NM Spaceport dilemma: Privacy vs. transparency

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The back of the Spaceport America Terminal hanger. (Richard Pipes/Albuquerque Journal)

Copyright © 2018 Albuquerque Journal

Spaceport America is looking to other states for guidance as it seeks to make more information at the southern New Mexico launch site confidential.

“We knew that Florida and Virginia had very strong and broad protections for companies that go to their spaceports,” said Spaceport America CEO Daniel Hicks in a phone interview.

Hicks was in Santa Fe on Friday to meet with lawmakers about a bill that would maintain the privacy of companies that use the taxpayer-funded facility.

“We want them to have that right just as they would if they were not on state land,” he said.

States that fund spaceports are faced with balancing the public’s right to know about operations at a publicly funded site with the privacy needs of companies in the commercial space race.

“Companies if they have a choice are going to go where they’re protected,” Hicks said.

Senate President Pro Tem Mary Kay Papen, D-Las Cruces, is one of the sponsors of the legislation (SB 98), which is supported by Gov. Susana Martinez. The bill is scheduled to come before the Senate Public Affairs Committee on Tuesday.

Under the bill, cyberinfrastructure and security information would be considered confidential and thereby exempt from the provisions of the state Inspection of Public Records Act. The same would be true of “customer information,” unless the customer notifies the New Mexico Space Authority that the records do not contain “sensitive, proprietary or confidential information.”

The New Mexico Foundation for Open Government is concerned the legislation is too sweeping.

“Secrecy should be a rare exception, but we also understand there’s a lot of pressure for making the facility successful economically,” said Peter St. Cyr, executive director of the foundation.

Virginia model

New Mexico is currently modeling its legislation after the Virginia Commercial Space Flight Authority, which offers broad privacy protections for companies that use that state’s facilities.

“Other states looking to develop spaceports are asking for copies of our legislation and believe we are doing it right and making it friendly for launch customers,” said Dale Nash, CEO and executive director of Virginia Space, which operates the Mid-Atlantic Regional Spaceport.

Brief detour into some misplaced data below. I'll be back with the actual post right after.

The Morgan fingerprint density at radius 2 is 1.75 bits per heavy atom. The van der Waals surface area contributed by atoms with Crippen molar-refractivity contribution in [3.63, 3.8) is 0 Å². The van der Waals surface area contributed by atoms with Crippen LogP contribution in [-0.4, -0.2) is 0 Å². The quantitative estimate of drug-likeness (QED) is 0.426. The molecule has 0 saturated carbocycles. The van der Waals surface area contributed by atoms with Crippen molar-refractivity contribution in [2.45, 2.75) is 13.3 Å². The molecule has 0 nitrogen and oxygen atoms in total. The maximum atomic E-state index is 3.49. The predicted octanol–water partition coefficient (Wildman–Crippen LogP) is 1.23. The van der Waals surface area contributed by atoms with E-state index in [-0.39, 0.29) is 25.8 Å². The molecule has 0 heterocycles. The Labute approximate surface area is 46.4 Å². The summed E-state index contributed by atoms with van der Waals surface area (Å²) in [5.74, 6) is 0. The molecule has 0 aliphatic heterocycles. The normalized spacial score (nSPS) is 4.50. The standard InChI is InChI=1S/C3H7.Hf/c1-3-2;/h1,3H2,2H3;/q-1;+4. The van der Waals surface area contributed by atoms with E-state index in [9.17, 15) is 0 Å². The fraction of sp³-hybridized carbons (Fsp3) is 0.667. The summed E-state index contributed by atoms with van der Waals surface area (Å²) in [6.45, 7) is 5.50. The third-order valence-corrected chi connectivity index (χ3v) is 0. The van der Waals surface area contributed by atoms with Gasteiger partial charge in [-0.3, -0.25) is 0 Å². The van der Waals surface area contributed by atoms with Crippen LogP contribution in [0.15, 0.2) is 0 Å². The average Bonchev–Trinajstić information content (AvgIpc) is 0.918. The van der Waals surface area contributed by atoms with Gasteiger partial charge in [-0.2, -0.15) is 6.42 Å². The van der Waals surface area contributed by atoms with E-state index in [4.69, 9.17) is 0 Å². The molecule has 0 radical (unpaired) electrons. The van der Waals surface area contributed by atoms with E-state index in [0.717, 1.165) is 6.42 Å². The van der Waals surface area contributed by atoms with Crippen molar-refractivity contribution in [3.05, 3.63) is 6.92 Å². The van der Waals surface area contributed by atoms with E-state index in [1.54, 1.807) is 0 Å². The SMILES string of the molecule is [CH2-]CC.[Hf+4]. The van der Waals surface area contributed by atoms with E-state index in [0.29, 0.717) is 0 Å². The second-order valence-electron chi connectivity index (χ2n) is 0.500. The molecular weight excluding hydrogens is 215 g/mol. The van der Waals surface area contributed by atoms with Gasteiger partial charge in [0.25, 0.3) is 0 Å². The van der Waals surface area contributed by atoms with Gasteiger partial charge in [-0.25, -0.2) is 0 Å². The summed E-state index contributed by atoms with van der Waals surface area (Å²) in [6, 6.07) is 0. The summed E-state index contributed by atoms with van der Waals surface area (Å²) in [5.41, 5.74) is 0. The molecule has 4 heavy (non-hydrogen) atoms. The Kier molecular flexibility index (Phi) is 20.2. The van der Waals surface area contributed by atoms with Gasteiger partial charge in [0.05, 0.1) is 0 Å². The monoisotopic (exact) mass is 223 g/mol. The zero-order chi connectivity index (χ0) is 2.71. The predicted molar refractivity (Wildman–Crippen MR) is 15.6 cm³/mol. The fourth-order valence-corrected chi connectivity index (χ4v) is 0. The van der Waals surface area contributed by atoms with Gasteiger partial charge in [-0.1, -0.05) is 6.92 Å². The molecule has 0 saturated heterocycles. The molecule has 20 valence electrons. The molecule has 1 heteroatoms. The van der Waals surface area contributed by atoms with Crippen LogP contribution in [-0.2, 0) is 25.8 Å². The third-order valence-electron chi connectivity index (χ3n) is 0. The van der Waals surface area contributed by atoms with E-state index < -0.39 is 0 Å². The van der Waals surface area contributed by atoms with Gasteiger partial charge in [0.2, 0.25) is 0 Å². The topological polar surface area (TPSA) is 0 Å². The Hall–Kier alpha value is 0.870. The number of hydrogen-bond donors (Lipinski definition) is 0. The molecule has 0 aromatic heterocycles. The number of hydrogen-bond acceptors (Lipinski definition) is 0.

Virgina’s statute allows the space authority to decide “whether public disclosure would adversely affect the financial interest or bargaining position of the Authority or private entity.”

“If you’re in the space business, sometimes it is rocket science and there is a clear expectation that their proprietary information will be treated as such,” Nash said.

But Space Florida operates under tougher open government rules.

“We put everything that we can up on the website to ensure we have full transparency into what we’re doing,” said Space Florida President Frank DiBello.

That information includes contracts, employee salaries, email traffic and background on a particular deal.

The space agency offers companies confidentiality “if they mark something provided to us as business sensitive or business confidential or a trade secret which would damage their competitive posture or business situation,” DiBello said.

He said that is normally covered as part of a nondisclosure agreement or NDA.

“It’s not blanket under any circumstances. And we tell them when we put the NDA in place,” DiBello said.

Other states are relying on existing freedom of information laws as they develop their fledgling space industry.

In Texas, three designated local space authorities get money from the state’s Space Trust Fund and must comply with open government rules. If they want to keep something confidential, the attorney general decides on a case-by-case basis.

Sometimes different state and local laws pose a challenge for companies, said Steve Howard, project leader for Spaceport Camden in Georgia, which is seeking a Federal Aviation Administration launch license to begin operations.

“We’re kind of the new kid on the block,” said Howard, who also serves on the board of directors of the Commercial Spaceflight Federation.

“At the end of the day, it’s taxpayer dollars and you’ve got to find a way to be as transparent as you can. At the same time, there’s proprietary information that you’re obligated to as well.”

Big money at stake

New Mexico’s spaceport was built in a remote area near Truth or Consequences with $220 million in taxpayer dollars approved by the state and voters in Doña Ana and Sierra counties. For the coming budget year, the Spaceport Authority has asked the Legislature to increase its base funding from about $375,000 to $1 million.

Hicks said he “believes strongly in a sunshine portal” that discloses how state funds are spent at the facility, but Spaceport America needs to maintain the confidentiality of launch companies.

“We’re not trying to be secretive with taxpayer dollars,” he said.

Hicks and members of the New Mexico Foundation for Open government met on Friday to discuss the bill.

“At this point we still think the bill is too broad and we want to see if there’s a way to narrow the scope of it,” said St. Cyr. Hicks said he would not characterize any changes as narrowing the scope but did see an opportunity to make changes. “We’re working with them to come up with a better piece of legislation,” he said.

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